The Daily Journal from Fergus Falls, Minnesota on May 10, 1974 · Page 9
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The Daily Journal from Fergus Falls, Minnesota · Page 9

Fergus Falls, Minnesota
Issue Date:
Friday, May 10, 1974
Page 9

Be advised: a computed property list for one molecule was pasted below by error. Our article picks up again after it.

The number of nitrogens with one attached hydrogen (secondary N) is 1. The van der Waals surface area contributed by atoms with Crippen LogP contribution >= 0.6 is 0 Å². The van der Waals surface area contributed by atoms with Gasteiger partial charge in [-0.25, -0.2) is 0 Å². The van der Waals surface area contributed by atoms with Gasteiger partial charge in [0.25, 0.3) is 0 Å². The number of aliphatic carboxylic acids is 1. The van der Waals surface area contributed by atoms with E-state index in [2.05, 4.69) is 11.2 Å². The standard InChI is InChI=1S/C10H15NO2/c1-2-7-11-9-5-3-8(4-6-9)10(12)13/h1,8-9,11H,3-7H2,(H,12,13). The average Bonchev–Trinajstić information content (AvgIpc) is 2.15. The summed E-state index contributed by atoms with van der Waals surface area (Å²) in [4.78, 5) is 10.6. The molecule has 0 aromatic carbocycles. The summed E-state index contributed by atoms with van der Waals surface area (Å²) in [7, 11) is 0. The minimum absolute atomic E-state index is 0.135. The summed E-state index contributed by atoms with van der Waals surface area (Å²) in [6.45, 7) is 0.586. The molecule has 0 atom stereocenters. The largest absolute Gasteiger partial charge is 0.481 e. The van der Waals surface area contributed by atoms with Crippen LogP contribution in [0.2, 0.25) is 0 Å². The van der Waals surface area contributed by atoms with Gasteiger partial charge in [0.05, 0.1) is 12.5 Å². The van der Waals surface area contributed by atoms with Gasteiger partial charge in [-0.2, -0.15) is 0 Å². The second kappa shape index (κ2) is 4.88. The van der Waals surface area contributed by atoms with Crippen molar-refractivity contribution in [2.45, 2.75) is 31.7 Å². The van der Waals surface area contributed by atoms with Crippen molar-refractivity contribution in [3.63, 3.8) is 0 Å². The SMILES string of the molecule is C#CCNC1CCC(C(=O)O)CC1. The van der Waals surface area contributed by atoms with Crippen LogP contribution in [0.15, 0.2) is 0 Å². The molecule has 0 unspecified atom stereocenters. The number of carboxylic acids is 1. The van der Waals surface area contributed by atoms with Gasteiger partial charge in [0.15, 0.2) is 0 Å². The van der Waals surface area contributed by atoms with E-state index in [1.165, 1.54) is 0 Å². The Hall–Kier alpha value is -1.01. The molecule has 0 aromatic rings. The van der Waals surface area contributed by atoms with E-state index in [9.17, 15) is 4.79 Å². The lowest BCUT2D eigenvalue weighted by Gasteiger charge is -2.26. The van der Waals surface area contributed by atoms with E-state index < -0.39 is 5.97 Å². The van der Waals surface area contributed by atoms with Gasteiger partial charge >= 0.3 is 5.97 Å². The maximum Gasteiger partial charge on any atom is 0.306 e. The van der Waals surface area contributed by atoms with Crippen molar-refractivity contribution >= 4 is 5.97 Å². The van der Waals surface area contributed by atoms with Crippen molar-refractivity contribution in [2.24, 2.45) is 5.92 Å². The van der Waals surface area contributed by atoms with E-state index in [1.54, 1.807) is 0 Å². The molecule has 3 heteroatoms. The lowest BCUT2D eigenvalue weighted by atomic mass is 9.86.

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off-side by ITKI likke Clarke scores In sudden death Flyers ice 3-2 win to even series * '...., ,„.., i.-,.^it» took turns making sp WUdaU fast starter at MSC A 1973 graduate of Rothsay, Jerry Wigdahl is a contributing member of the high-flying Moorhead State College track squad. Th«6-l ISO pound freshman has been used in the distance events for the Dragons during both the indoor and outdoor seasons. A track, basketball and cross-country letter winner at Rothsay, Wigdahl captured the District 23 two-mile and cross-country titles as a prepster. Although his contributions to the Dragon success story have been modest this year, MSC track coach Ron Masani is confident Wigdahl will play a more prominent role in future years "It's a difficult adjustment moving from high school to college track competition," admitted Masanz, "but Jerry is making progress He has shown improvement from the beginning of the indoor season and I am confident he'll continue to improve during his stay at Moorhead State. He has an excellent attitude and his desire to excel will pay huge dividends for him in the future." BOSTON (API - The Philadelphia Flyers, a comparative National Hockey l/eague infant, have come of age in seven short years, confident of knocking off the Boston Bruins for the coveted Stanley Cup. The Flyers broke an old Boston jinx and defeated the Bruins 3-2 Thursday night on Bobby Clarke's hard-earned goal at 12:01 of sudden death overtime, squaring the best-ofscven series Hi one game apiece. "Now thai we've won here, I surely believe we're going to do il," Philadelphia Coach Fred Shero said !>efore leading the JEK«Y WIGDAHL BAUD* JOHNSON MIKE RENDER GARVSABBY Top talent to join FFCC Some of the area's top high school talent has decided to attend Fergus Falls Community College in the fall for the 1974-75 sports Launy Kalpin, Parkers Prairie, plans to participate in basketball and tennis with the Spartans next year. As a senior on the Panther cage team he averaged 13 points and 10 rebounds a game. Kalpin, 6-2 forward-guard, also won a District .22 tennis championship and placed second in Region Six last season. Mike Fender, 6-3 forward for Barnesville High School, averaged 13 points per game during the Trojans' 17-1 season. He was co- captain and was named to the All-Heart 0-Lakes Conference team. Gary Sabby, 6-6 center for Elbow l^ke High School, captained coach Dale Champ's Eagles last season and was voted the team's Most Valuable player. He -was named to the All-Heart O'Lakes Conference team at the end of his senior year. As a senior Sabby averaged 18.8 points in 18 games and pulled down 165 rebounds. He shot a 57 per cent clip from the field. Beck to coach VFW Karl Beck, ex-Fergus High School four-sport athlete, will be back in Fergus Falls this summer to coach the local VFW baseball team according to Bob Lorsung, Senior Vice Commander of VFW Post 612. Beck is currently coaching baseball at Cottonwood High School, Cottonwood is in District 9 of Region 3. After leaving Fergus Falls High School, where he was senior captain in football, basketball, track and baseball, Beck attended Fergus Falls Community College and Concordia College. Deer Creek's Gedde, Wendorf Darrel Gedde of Deer Creek High School will attend U. of M. Crookston Tech in the f all and Gary Wendorf is leaning towards FergusFalls Community College when he leaves Deer Creek. Gedde was named as a nine-roan, All-State football player on • coach Lynn Peterson's Wildcat team. He lettered all four years playing offensive center and defensive linebacker. Wendorf, playing in three sports at Deer Creek, has been all- conference in football, basketball and baseball. Randy Johnson, 6-3 center at Fergus Falls High School is leaning towards the Fergus Falls Community College in the fall. Johnson was named to the WCCO Radio's All-State Basketball Team of the Year folio wing the 1973-74 Otter sea son. While playing on the Otters' squad Johnson averaged 13.6 points and 13 rebounds per game this past season. Kate Weiby ranked in tennis Kate Weiby of Fergus Falls is ranked third in the doubles competition with her partner Ellengary Gutzman in the Northwest Tennis Association. Kate, who was the first girl to play on the boy's tennis team at Fergus Falls High School, is also ranked sixth in singles competition. Northwest Tennis Association is made up from players m Minnesota, North and South Dakota. Kate is a student at NDSU. She is also a member of the college's softball team that won the state girl's title. Kate, along with the rest of the NDSU softball team, will compete in the National Girls' Softball Tournament to be held in Omaha, Neb. May 16-18. Kite shares Houston lead Gmbb hurls one-l for Dodgers By FKF.I) ROTHENBEKfi AP Sports Writer The difference between a ONB-hitter and a NO-hitter is a lot more than the letter K. With one out in the second inning, John Grubb bounced a ground ball up the middle that just tipped off the glove of Ixis Angeles shortstop Bill Russell for a single. It wasn't a big hit. But to Don Sutton, it must have seemed like a GOO-foot home run. "I really wanted to pitch a no- hitter," said Sutton, who pitched the I/os Angeles Dodgers to a G-fl" victory over the San Diego Padres Thursday night. "But I can't complain about the hit Grubb got tonight. 1 threw him a change-up and he did what a good hitter should do— he hit it up the middle." Elsewhere in the major leagues, the Kansas City Royals downed the Texas Rangers G-l; the Pittsburgh Pirates beat the Houston Astros 4-1; the Chicago Cubs trimmed the Atlanta Braves 3-1, and the Boston Red Sox blanked the New York Yankees 2-0. Sutton, who owns two other on-hit efforts, struck out five and walked two. Royals 6, Rangers 1 Marty Pattin retired 19 straight batters after Dave Nel- Klyers back home for Games No. 3 and 4 Sunday afternoon and Tuesday night. "This team has so much courage it's unbelievable," Shero said. "I've never had one like il and I'll never have one like it again. This is a once in a lifetime." After dropping a 3-2 decision on Bobby Orr's last minute goal in the series opener, Shero impressed upon the Flyers that they had to believe they could win in Boston. They were 0-17-2 in the Garden since winning on their first visit as an expansion team in November 1967. The Bruins had another statistic going for them: They had never lost a playoff game to a [wsl-1967 team. However, the Klyers apparently got Shero's -you gotta believe" message. '••Now we've got to go into their building and win a hockey game," Boston Coach Bep (luidolin said. "Sooner or later Journal SPORTS Fergus Falls (Mn.) Journal Friday, May 10,1974 they were going to win here in the Garden. They won it tonight, and that's what I was scared of." The Bruins, as in the first game, jumped to a 2-0 first period lead on goals by Wayne (ashman and Phil Ks|»sito. Clarke, the [-Myers' team captain, narrowed the count to 2-1 bv deflecting home a shot by IJill KMt early in the second period. Boston, Ihe Stanley tup champion in 1070 and '72, appeared to have victory flinched, even though Philadelphia pulled goalie Bernie I'arenl for a sixth skater with one minute left in regulation time. The I'Tyers' strategy paid off quickly. Eight seconds later de- fenseman Andre Duponl took a passout from Hick Macl.eish and lied the game with a 15-foot shot. , In the overtime, Parent and Boston goalie (lilies Gilbert took turns making spectacular ,aves Parent actually saved the game at the 10-minute mark bv robbing Johnny Bucyk, whose close-up back-hander on a solo rush was smothered. Kusick praised by ex-manager Twins beat farm team 9-3 TACOMA, Wash. (AP)-Cal Ermer, former manager of the Minnesota Twins who now manages the club's top farm team at Tacoma, told Twins President Calvin Griffith Thursday that Craig Kusick is the top man on the Tacoma team. Griffith and the Twins were in Tacoma for an exhibition game with the Pacific. Coast league team. The Twins won the game 9-3, hut Kusick slugged a double to bring in one of the Tacoma runs. "Craig Kusick is the best major league prospect on the club," Ermer said. "In my opinion he will be an outstanding big leaguer. He hits with tremendous power, and he's come a long way as a first baseman. If the Twins are thinking of Kusick as their first baseman of the future, that position will be in good hands for a long time." Griffith confirmed that the Twins are looking to Kusick as their next first baseman. However, it could be a while, as in- cumbent Harmon Killebrew has recently been hitting the ball well again. In Thursday night's exhibition game, Killebrew hit a pair of two-run homers to lead the Twins to victory. Killebrew brought Bobby Darwin home on each of his homers, one in the first inning and one in the fourth. Ijirry Hisle drove in three runs for the Twins. Tacoma stayed even with the Twins in the first inning, with Kusick doubling in Bill Ralston 400 Fergus hockey players to be honored HOUSTON (AP) — Tom Kite parlayed a new putter, a new grip and some new-found confidence into a share of the lead in the Houston Open Golf Tournament. "I'm hitting it so well, I'm so confident about my game, I wouldn't be surprised if I shoot three more rounds just as good as this one.'' Kite said Thursday after his 67 had tied rookie Wally Armstrong for the first round lead in this $150,000 event. Armstrong, such a newcomer to the tour that he hasn't learned about making hotel reservations and had to spend one night this week sleeping in his car, made use of 12 one-putt greens and "my faith in our Lord Jesus," in putting together his five-under-par effort. "1 couldn't have done it without my faith," the 28-year-old Armstrong said. "Please mention that. I give Him all credit ,for any success 1 have." They shared a one-stroke lead over a pair of non-winning tour regulars, Paul Moran and Bob Zender. Moran and Zender each had a 68 in the hot, windy, muggy weather. Tommy Aaron, Rod Curl, Dwight Nevil, Ed Sneed and Terry Ferraro were at 69 with defending champion Bruce Crampton of Australia in a large group at 70. Kile, a consistent money-winner in his brief career but still seeking his first victory, has threatened several times this year and has finished in the top 10 three times. HOUSTON <AP Leaa r=s f.rst ro-joci Scores T-.jrsoav i ire I150.NO HMS'or Coer- Got " TOT, <-.:* V,-ally irrrs-'CXS BOC Zenflfr Roe E3 Snt« W35 t" 3? 3S *' 5532 M 3335-6^ 3S 3' - «« 3S3J 4! son's leadoff bunt single in the first and went on to record his first victory as a Royal with a four-hitter. The loss dropped Texas .003 percentage points behind Chicago and into a tie for second with California. Pirates 4, Astros 1 Jim Hooker's hitting got in the way of his pitching Thursday night. He doubled in the eighth inning and scored on Rennie Stennett's single to finish the Pirates' scoring and bring his record to 2-2. Rooker, who struck out four and walked four before Dave Giusti came on to face the Astros in the bottom of the eighth, said, "I got tired after doing all that running in the eighth inning." Cubs 3, Braves 1 Shortstop Craig Robinson's throwing error on a seventh-inning double play enabled the Chicago Cubs to score a pair of runs and defeat Atlanta. Rick Reuschel pitched a four- hitter. Until the seventh, the game's only run was set up by home run king Hank Aaron's first stolen base of the season. Aaron, who had a season-high of 31 bases in 1963, totaled only six in the past three years. I/ockman said he wouldn't have been embarrassed if the final score were 1-0, "but I'd have been damned angry. Sure 1 know he's W but he's still a yeat ballplayer." Red Sox 2. Yankees 0 Bernie Carbo broke up a scoreless pitching duel between Boston's Luis Tiant and New- York's Pat Dobson with a seventh-inning homer. Over 400 hockey players, many parents and guests are expected to attend the llth Annual Fergus Falls Hockey Association awards night on Monday, May 13 from 7 to 10 p.m. at the Junior High auditorium. Players are asked to sit with their coaches up front. Parents and other guests are asked to sit to the rear. A full house is traditional and late comers are often not seated. The order of presentation will start with the Mites, the youngest group, promptly at 7 and work through the older groups. Parents are encouraged to leave early with their younger children if they wish. Awards given will be for hat tricks, shutouts and league champions, plus special awards, league patches and team pictures. A shutout award is given to a goalie for not permitting an opponent to score in a complete game. A player receives a hat trick award for scoring 3 goals in a game. The term, "hat trick," , originated in England in cricket competition centuries ago. When the "bowler," or pitcher, dismissed three batsmen with three consecutive "txmls," or pitches, tradition demanded that opponents, teammates and spectators present him with a new hat. The term later was used in reference to any sequence of three in athletics, such as winning three races. In recent times, however, it has been used exclusively in ice hockey to designate three" goals by one player in a game. Kiwanis Mites who will receive shutout awards are Don Hollister, Jerry Bogen, John Schmidt. Tim l^men, John Hultin, Kurt Torkelson, Dan Trajano and Troy Dillabough. Miles receiving hat trick awards will be Bill Kinnunen, Chuck l.undeen, Pete Seltz, Kuskin Golden, Jeff Mehl, John Schmidt, Bruce Torgerson, Monte Berg, Kurt Torkelson, Pat Connelly. Derek Trosvig, Kvle Johnson and Brian Schneider. Rotary Squirt shutout awards will go to Robert Hasting, Mike Don ley, Mike Johnson, Scott Toso, Brian Walker, Todd Eggen, Barry Anderson, Bryan Pochardt, Scott Lucy, Jon Angus, Russ Pastir, Kurk Werner, Curt Olson, Kris Werner, Joel Lunde, Scott Steinbach, Brad Baglo, Pat Lillemon, Steve Noble and Steve Jonas. Rotary Squirt hat trick awards will go to Mark Donley, Todd Rachels, Tom Mann, Mike Oehler, Craig Hedstrom, Brian Torgerson, D. J. Johnson, Kevin Stock, Cory Johnson and Tom Ness. Jess Wentler, Greg Ullemon, Mike Andrews and Tom Lundeen will receive hat trick awards for play with the Eagles Squirt traveling team. Pee Wee shutout awards will go to Ron Rieken, Mike Makovsky, John Gervais, Mark Johnson, and Bill Kruger. Pee Wee hat tricks were by Mark Schmidt, Dan Snustad, Doug Becker, Craig Moline, Mickey Johnson, Tony Ness, Brian Bruns, Scott Mesker, Brad Jaeger, James Sorlie, Kent Salwei, Tim Mann, Jeff Melby, George Norlin, Pat Hauge, Huss Walz, Mark Nelson, Randy Barker, Brian Wentworth, John Gervais. Mark Hedstrom and Blain Buseth will receive shutout awards for play with the Elk's Pee Wee traveling team and Mark Cole a hat trick award. Bantam league shutouts were by Tom Schultz, Brian Gail and Joe I/H-sung. Hat tricks were by Craig Woolson, Ricky Johnson, John Reinan, Tom Hanson, Tim Schultz, G. Michael Schultz, Chuck Christiansen, Jeff Kerr, Chuck Schmidt, Dan I-arson, Matt Denley, Carey Rudt>, Mark Kerr and Carey Boldenow. The VFW Bantam traveling team had shutouts by Peter l-ar'son and Mark Ferber and a hat trick by Paul Bjorklund. and Danny Walton coming home on a sacrifice fly by Jim Fairey. However, the Twins scored two more runs in Ihe second inning and broke the game wide open with five runs in the fifth. Kusick last year was named the Twins' top farmhand after batting .305 in 144 games at Tacoma, hitting 27 home runs am! driving in 104 runs. However, the Twins didn't think he was quite ready this past spring, so they sent him back to Tacomu. He now is hitting .390, with seven home runs and 30 runs baited in this season. Kusick, who attended I/a Crosse, Wis., State College and now lives in I,a Crosse, was not especially happy to return to the minor leagues this year. "I was upset when I heard that the Twins were thinking of moving Rod Carew to first," Kusick said. However, Ermer took Kusick aside and assured him that if Carew did play first base, it would not be on a long- term basis. "I see where Harmon is really hitting the ball again," Kusick said. "I want to play with Ihe Twins, but I'd also like to see Harmon hit'600 home runs. Killebrew now has 550. • The Twins take on the Athletics tonight in Oakland, with Bert Blyleven, 3-3, scheduled to pitch for Minnesota in the first game of a' three-game series. Boston Kansas Orly 1. H*H City «. Bosion at M,l*auk« York 0 .. Texas I scheduled ay's Games at Cleveland, Detro.t, N al Ne* York. M^eMla'V'o".^.*. I Kansas Cilv al Caliiwni Friday's Games Baltimore (McNally J- 1 C'.evelano (Kline 33). N Boston (Wise I!> * l aoiicn lit. N Detroit Ne« Ycrk Chicago (Bahnsen ,.. SI). N California (Ryan Minnesota <B '' : 75? U 3 Oakland [Hunter 5-21.N Saturday's Games Baltimore al Cleveland Milwaukee al New York Bcslon at Detroit Minnesota at Oakland . Kansas Cily at California. Ch'caso at Texas. N National League East , St. Louis pnilapliia Moitreal Cnicago Ntfi York Piltsburgh W< Los Armeies Houston San Fran Cincinnati Atlanta San Diego Thursday's Pet. .571 .500 .476 v 12 14 13 16 IB Results M » '3 . .533 .'» .MB J38 2'I 3 5 5'; Chicago 3, Atlanta Piltsburgh 4, Houston I Los Angetfs 6. San Diego 0 Only games scheduled Friday's Games New York (Kcosm«n 301 at Chicago <Hooton 1-21 San Francisco [Ca'.dwell 5-1) al Atlanta IN'ekro 331. N Piltsburgh (Brelt 22) al pnlladelphia [Ruinven I 1). N- Houston [Dierker 21) al Cincinnati [Kirby 131. N SI. Louis (Foster 1-2) at MOn treal (Rogers l-ll. N Los Ancjeles (John 51) at San Diego (Freisleaen 30), N Saturday's Games San Francisco at Atlanta New York at Chicago Houston at Cincinnati St Louis at Montreal Pittsburgh at Philadelphia. N Los Angeles al San Diego, N Celtics one game away from basketball title Air-supported dome planned at Memorial MINNEAPOLIS, Minn. lAPi—The University of Minnesota Board of Regents heard a progress report Thursday on a plan to put an air-supported dome over Memorial Stadium. Regent John Yngve. Plymouth, said the plan is very much alive but needs the backing of public officials in the Twin Cities area. "Il seems to be a reasonable alternative to solve a problem for the community and the university," Yngve said. The $35 million project was proposed more than a year ago but has progressed no further. It could serve as a football home for both the Minnesota Gophers and the Minnesota Vikings, with 65,000 seats under the weatherproof dome. James F. Brinkerhoff, university vice president, told the regents the concept is now under review by a southeast Minneapolis citizens group, university faculty and the Minneapolis Planning Department. The dome is technically feasible but no engineering plans have been developed. Brinkerhoff said a similar dome being constructed in Tennessee may give more answers on how the concept works out in practice. Yngve said taxpayers cannot afford a domed stadium for football use only. The Memorial Stadium dome would be part of a larger project to remodel the stadium into a year-round facility for use by students. University officials say it could not be used for football practice by either the Gophers or Vikings, since that would detract from student use. Brinkerhotf said the project could be financed by a combination of Viking rental fees, gifts of up to $10 million and income from concessions. It was implied that beer and "liquor, now banned at the stadium, would be made available to boost concession income and meet the demands of football fans. Yngve said some sponsoring agency would be needed to issue bonds and guarantee bond payments, in case Viking rentals fell short or the leam decided lo leave. The cities of Minneapolis and St. Paul could band together under the Joint Powers Act for a bond sale, Yngve said. In effect. Yngve said. Ihe project is a good answer but will remain in limbo until the public and public officials get behind it. University officials said there is no intent to ask the legislature for stadium funds. Brinkerhoff said that would be "inappropriate" since the university considers other building needs a higher priority. Gophers to play five games MINNEAPOLIS, Minn. (AP) — The University of Minnesota baseball team is scheduled to play five weekend games during a respite from conference competition. Minnesota is tied with Iowa for the Big 10 lead and needs victories at Illinois and Purdue next weekend to earn a second straight conference championship. Gopher third baseman Mike Fitzenberger is the leading hitter in the league with a .453 average and junior right-hander Ken Herbst ranks high in pitching statistics with a 3-0 league mark and a 1.66 earned run average. Minnesota is scheduled to host a Saturday alumni game sandwiched between home doubleheaders with College of St. Thomas, Friday, and I-a Crosse i \Vis.> State. Sunday. BOSTON (AP) — Just five years ago, one of the greatest dynasties in sports history crumbled when Bill Russell quit as player-coach of the Boston Celtics. Now, with Coach Tommy Heinsohn calling the shots and Dave Cowens at Russell's old center position, the Celtics are back—ju st onc victory from being all the way back. With a 3-2 lead over the Milwaukee Bucks, the Celtics seek their first National Basketball Association championship since 1969 and their 12th in history tonight in the sixth game of the best-of-seven series at Boston Garden. "We're going to jvin it," Heinsohn said confidently. "On any-given night either team can win, but we've beaten them twice on their court and now we're back in Boston." "We've put a lot of pressure on ourselves, but it's not over yet," countered Milwaukee Coach I-arry Costello. "We had the same pressure here | fourth game) last Sunday and we won. However, we've got our work cut out." There's a great difference in the Celtics' style from the Russell era. With Russell revolutionizing the game with his defensive genius, the Celtics won 11 NBA titles in 13 years on the shooting of such greats as Bob Cousy, Bill Sherman, Sam Jones ami Heinsohn. Now, as Cowens says, "this is a different ball game." The Celtics have shocked the mighty Bucks with a press all over the court. Don Chancy and Jo Jo White, the regular back- court partners, lead the har- rassment which has slowed Milwaukee in all but one of the first five games. "We've never pressed like this, it's phenomenal," Cowens said. '-During the regular season we play a bother press, but this is a different ball game now." The Bucks know what to expect—the press, Cowens shooting from outside to draw tall Kareein Abdul-Jabbar from under the basket. However, they have been frustrated, particularly so in a pivotal fifth game loss, 96-87, in Milwaukee Tuesday night. "We can do better," Heinsohn said. "The adjustment pe- riod is over for both teams. Now it's execution. We've just got to have everyone play to his ability." "We have to keep playing hard," Boston team captain John Havlicek said. "If we do, •we can take all summer to relax." Havlicek, who helped the Celtics to championships in the 1960s before becoming the undisputed team leader, has lived up to.the superstar role in the series. Although 34, he has played 231 of the 245 minutes. His play in the fifth game was typical: 47 minutes, 28 points, nine rebounds and all-around court general. MOTOR TUNE-UP AND EXHAUST SYSTEM REPAIR • TRANSMISSION REPAIRS - ALL KINDS A MOTOR REPAIRS - ALL KINDS I BRAKE REPAIRS-ALL KINDS, INCLUDING DISC BRAKES i AIR CONDITIONING SERVICE —Certified Mechanics— VOLKSWAGEN SERVICE AND PARTS TOYOTA SERVICE RIVERSIDE REPAIR SHOP ill S. Whitford — Fergus Falls —Call 736-4923for Appointment— I can see Ihe hoss judgin's over. Let's stick around fer the fight!" "You Kin judge fur yourself at Double A ... no need to fight or even argue friendly-like. Good clothing, good footwear—like good horseflesh—jist stands out in a crowd and begs for comparison. You kin dress like a king here without footin' a big bill." WESTERN SHOP 107 EAST LINCOLN